Fig. 6 shows the rate capability of original Li4Ti5O12 and Cedoped Li4Ti5O12 samples. The reversible specific capacities of Li4Ti5Ce0.1O12 are 172, 165, 160 and 140 mAh g 1 at 0.2C, 0.5C, 1C and 2C, respectively. Herein, the capacity of 140 mAh g 1 at 2 C is quite good for the Li4Ti5O12 materials prepared via a solid-state reaction. Although the specific charge capacity of Li4Ti5Ce0.1O12 decreases with the current density increasing, it is still much higher than that of the other two samples at the same current density. The specific capacity and rate performance indicate that Ce doping in the O6 octahedral interstice is more helpful for lithium insertion/extraction kinetics in the Ce-doped Li4Ti5O12. On the other hand, the existence of CeO2 impurity leads to lower capacity at different currents, that is why the capacity of Li4Ti4.9Ce0.1O12 is a little lower than that of pristine Li4Ti5O12. According to the results above, we find that Li4Ti5Ce0.1O12 with Ce interstitial doping shows better electrochemical performance than the pristine and Ce substitution doping Li4Ti5O12. Then we optimize the doping amount of Ce in order to obtain better electrochemical performance in the Li4Ti5CexO12 (x=0, 0.05, 0.1, 0.15, 0.2). As shown in Fig. 7a, Li4Ti5Ce0.1O12 shows the highest capacity among these samples, and less or excess Ce doping leads to lower capacity than Li4Ti5Ce0.1O12. From the XRD results (Fig. 2), we can see that the lattice parameter of Li4Ti5Ce0.1O12 is the biggest, which may lead to the fastest lithium ion diffusion. Also, as we discussed before, the presence of more Ti3+ in Li4Ti5Ce0.1O12 would enhance electronic conductivity and thus improve the electrochemical performance. For Li4Ti5Ce0.15O12 and Li4Ti5Ce0.2O12, more inactive CeO2 also reduced the specific capacity of Ce-doped Li4Ti5O12. The rate performance of Ce-doped Li4Ti5CexO12 with different Ce contents is shown in Fig. 7b. Li4Ti5Ce0.1O12 shows the best rate performance among these Ce-doped samples. With less Ce doping, the rate capability of Li4Ti5Ce0.05O12 is close to that of Li4Ti5Ce0.1O12, both of which are higher than pristine Li4Ti5O12. The better electrochemical performance of Li4Ti5Ce0.05O12 proves the effectiveness of Ce-doping in the octahedral interstice further. With more Ce introduction, more CeO2 impurity in the final product (XRD pattern, Fig. 2) results in worse electrochemical performance. Although the specific capacity of Li4Ti5Ce0.15O12 at 0.2C is higher than that of pristine Li4Ti5O12, it becomes less than pristine Li4Ti5O12 at 2C. When the amount of Ce reaches 0.2 in Li4Ti5Ce0.2O12, its electrochemical performance gets even worse. The electrochemical performance is tightly related with impedance. Herein these Ce-doped Li4Ti5O12 samples were cycled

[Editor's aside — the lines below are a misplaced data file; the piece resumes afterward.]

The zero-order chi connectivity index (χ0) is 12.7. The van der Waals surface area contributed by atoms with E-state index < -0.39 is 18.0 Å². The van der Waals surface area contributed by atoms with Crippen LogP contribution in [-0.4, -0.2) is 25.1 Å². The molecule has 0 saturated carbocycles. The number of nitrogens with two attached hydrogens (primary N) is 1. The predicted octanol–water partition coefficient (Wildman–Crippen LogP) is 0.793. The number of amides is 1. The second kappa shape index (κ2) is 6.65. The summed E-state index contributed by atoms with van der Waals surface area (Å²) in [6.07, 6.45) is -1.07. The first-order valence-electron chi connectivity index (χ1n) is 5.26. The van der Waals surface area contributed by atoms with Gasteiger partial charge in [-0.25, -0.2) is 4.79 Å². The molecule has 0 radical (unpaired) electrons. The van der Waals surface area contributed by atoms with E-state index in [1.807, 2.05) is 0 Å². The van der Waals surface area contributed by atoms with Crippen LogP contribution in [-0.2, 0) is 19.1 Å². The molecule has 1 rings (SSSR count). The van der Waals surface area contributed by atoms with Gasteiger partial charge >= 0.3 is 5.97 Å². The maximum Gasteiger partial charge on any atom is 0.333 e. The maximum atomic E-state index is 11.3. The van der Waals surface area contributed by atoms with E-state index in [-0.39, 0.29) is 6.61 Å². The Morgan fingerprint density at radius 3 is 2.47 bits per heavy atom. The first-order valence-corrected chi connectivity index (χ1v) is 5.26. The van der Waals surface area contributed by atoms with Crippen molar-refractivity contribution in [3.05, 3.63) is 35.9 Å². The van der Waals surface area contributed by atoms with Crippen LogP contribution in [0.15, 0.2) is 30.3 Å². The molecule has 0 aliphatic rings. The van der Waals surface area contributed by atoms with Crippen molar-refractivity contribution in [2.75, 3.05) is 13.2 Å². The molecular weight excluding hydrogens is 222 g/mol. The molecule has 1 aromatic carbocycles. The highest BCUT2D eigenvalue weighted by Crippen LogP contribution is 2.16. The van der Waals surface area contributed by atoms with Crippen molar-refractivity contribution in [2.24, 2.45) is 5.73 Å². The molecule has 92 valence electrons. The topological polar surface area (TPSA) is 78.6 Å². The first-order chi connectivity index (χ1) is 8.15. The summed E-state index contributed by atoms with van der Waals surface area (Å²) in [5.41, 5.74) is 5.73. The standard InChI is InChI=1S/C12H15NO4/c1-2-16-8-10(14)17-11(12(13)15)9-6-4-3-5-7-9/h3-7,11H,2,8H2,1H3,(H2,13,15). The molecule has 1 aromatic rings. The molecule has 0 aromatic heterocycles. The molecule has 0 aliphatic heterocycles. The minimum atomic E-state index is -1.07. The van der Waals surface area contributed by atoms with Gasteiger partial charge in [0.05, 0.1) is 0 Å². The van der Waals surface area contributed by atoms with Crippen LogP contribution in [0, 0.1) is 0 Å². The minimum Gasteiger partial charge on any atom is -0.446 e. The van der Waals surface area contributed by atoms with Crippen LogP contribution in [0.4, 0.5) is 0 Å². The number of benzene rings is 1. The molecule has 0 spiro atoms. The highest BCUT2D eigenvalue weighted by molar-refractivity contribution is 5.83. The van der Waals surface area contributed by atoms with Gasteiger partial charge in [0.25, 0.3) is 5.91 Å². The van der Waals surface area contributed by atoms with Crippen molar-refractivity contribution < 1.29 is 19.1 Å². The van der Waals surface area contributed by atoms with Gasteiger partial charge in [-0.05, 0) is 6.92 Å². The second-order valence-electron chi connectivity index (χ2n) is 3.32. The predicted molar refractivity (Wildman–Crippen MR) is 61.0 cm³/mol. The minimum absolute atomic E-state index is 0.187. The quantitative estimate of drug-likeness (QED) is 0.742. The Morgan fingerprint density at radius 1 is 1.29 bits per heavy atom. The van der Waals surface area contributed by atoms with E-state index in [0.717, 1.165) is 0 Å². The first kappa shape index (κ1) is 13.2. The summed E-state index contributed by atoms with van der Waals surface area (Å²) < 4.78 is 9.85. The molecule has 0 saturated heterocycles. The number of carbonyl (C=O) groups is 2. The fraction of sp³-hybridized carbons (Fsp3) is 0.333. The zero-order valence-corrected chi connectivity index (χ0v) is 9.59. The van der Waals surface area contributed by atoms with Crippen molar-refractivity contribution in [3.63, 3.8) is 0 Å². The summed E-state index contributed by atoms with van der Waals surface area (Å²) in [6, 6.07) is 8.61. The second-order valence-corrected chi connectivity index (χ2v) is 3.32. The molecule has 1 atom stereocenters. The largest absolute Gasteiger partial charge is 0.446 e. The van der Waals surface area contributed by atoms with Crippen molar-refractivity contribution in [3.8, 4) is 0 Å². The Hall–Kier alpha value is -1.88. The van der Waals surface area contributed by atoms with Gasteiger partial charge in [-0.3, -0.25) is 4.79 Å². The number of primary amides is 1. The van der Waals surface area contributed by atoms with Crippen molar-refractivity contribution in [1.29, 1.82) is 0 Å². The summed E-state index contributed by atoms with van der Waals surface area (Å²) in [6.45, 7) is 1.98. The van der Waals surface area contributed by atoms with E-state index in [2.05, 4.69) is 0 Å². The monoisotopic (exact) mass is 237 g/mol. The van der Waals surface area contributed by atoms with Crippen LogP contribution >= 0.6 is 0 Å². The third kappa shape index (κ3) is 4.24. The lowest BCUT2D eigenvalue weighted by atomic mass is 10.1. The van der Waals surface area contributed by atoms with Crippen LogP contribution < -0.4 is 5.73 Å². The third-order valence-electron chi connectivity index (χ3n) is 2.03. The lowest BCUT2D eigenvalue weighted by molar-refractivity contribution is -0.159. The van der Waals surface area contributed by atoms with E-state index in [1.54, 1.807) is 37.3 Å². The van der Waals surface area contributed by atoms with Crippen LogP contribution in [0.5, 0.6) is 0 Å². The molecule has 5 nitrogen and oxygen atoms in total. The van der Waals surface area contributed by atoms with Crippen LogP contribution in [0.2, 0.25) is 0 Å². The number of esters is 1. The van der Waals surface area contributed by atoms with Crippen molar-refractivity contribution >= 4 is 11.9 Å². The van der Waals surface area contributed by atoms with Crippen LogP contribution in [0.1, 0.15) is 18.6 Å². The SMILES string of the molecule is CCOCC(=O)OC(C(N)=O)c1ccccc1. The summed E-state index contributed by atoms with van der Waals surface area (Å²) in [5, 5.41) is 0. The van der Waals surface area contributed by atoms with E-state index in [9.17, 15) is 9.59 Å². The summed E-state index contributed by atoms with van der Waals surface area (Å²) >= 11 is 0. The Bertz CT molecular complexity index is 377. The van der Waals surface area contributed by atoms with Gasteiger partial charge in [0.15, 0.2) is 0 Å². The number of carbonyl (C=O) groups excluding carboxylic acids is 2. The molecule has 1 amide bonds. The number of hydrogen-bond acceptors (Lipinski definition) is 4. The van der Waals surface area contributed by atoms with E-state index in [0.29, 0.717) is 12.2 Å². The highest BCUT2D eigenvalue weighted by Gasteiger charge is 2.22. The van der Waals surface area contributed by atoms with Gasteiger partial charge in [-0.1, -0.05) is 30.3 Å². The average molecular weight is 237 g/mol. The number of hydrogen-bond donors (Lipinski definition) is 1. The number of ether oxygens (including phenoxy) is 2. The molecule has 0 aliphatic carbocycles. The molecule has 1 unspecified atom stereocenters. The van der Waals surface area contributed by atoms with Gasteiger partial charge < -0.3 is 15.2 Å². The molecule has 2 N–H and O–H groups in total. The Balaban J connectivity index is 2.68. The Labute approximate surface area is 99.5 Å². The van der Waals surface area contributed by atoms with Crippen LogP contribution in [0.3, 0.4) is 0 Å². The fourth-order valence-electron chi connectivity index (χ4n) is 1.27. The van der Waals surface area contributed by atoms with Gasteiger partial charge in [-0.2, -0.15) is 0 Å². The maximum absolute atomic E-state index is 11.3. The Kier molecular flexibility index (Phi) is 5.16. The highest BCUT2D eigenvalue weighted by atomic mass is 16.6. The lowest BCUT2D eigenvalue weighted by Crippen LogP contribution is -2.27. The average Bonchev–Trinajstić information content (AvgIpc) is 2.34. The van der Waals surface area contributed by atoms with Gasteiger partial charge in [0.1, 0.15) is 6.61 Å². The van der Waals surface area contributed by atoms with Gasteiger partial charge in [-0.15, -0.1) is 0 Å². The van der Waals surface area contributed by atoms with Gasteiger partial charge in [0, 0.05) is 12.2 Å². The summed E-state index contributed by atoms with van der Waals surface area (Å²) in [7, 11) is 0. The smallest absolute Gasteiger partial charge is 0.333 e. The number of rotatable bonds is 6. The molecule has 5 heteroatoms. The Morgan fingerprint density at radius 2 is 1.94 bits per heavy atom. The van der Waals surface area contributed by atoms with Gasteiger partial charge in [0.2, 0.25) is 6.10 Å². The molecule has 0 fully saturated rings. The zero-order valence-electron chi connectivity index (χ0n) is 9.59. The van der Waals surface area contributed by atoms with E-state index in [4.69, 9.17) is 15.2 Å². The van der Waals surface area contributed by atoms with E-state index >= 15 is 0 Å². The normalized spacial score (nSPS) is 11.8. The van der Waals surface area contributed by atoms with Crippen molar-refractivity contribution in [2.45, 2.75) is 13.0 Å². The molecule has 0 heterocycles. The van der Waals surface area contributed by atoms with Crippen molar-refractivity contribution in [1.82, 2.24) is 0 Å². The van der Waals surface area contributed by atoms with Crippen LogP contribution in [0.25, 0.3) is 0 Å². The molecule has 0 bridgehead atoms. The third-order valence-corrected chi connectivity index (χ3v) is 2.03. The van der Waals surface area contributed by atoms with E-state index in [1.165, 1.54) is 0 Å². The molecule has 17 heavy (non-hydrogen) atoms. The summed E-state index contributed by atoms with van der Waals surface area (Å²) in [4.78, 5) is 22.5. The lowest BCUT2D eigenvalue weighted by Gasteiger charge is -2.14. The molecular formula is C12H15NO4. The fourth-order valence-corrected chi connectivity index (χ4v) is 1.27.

Fig. 9. Cycling performance of different Ce-doped Li4Ti5O12 samples at 2 C.

for 5 times and then discharged to 1.7 V for the ac impedance measurements. In Fig. 8, each impedance curve consists of a semicircle in high-to-medium frequency region and an inclined line in low frequency region. The semicircle is related to the charge transfer impedance and the inclined line is considered as Warburg impedance. Here it is clear that the improved electrochemical performance of some Ce-doped Li4Ti5O12 samples is attributed to the reduced charge transfer impedances, and especially Li4Ti5Ce0.1O12 with the best electrochemical performance has the lowest charge transfer impedance. Except for Li4Ti5Ce0.2O12 (excessive CeO2 impurity induces the higher impedance), Ce interstitial doping in a certain extent could reduce the charge transfer impedance in the following ways. Firstly, Ce doping results in the enlargement of the lattice volume of Li4Ti5O12, which can enhance the lithium insertion/extraction kinetics. Secondly, introduction of Ce4+ into the O6 octahedral interstitial site could significantly transfer Ti4+ into Ti3+, which can increase the electronic conductivity of the Li4Ti5O12 material. Last but not least, the presence of some CeO2 could promote the formation of more spindle shape particles, and this change on morphology could also be one of the reasons for the reduced charge transfer impedance, even though the exact mechanism is still pending at present. Additionally, Li4Ti5O12 is a zero-strain material, always with very long lifetime, even at high current density. When cycling at 2.0 C (Fig. 9), all these Li4Ti5O12 samples are stable with almost no capacity loss after 100 cycles. Therefore, the Ce interstitial doping doesn’t damage the structure stability of Li4Ti5O12 even for cycling at high current density. 4. Conclusions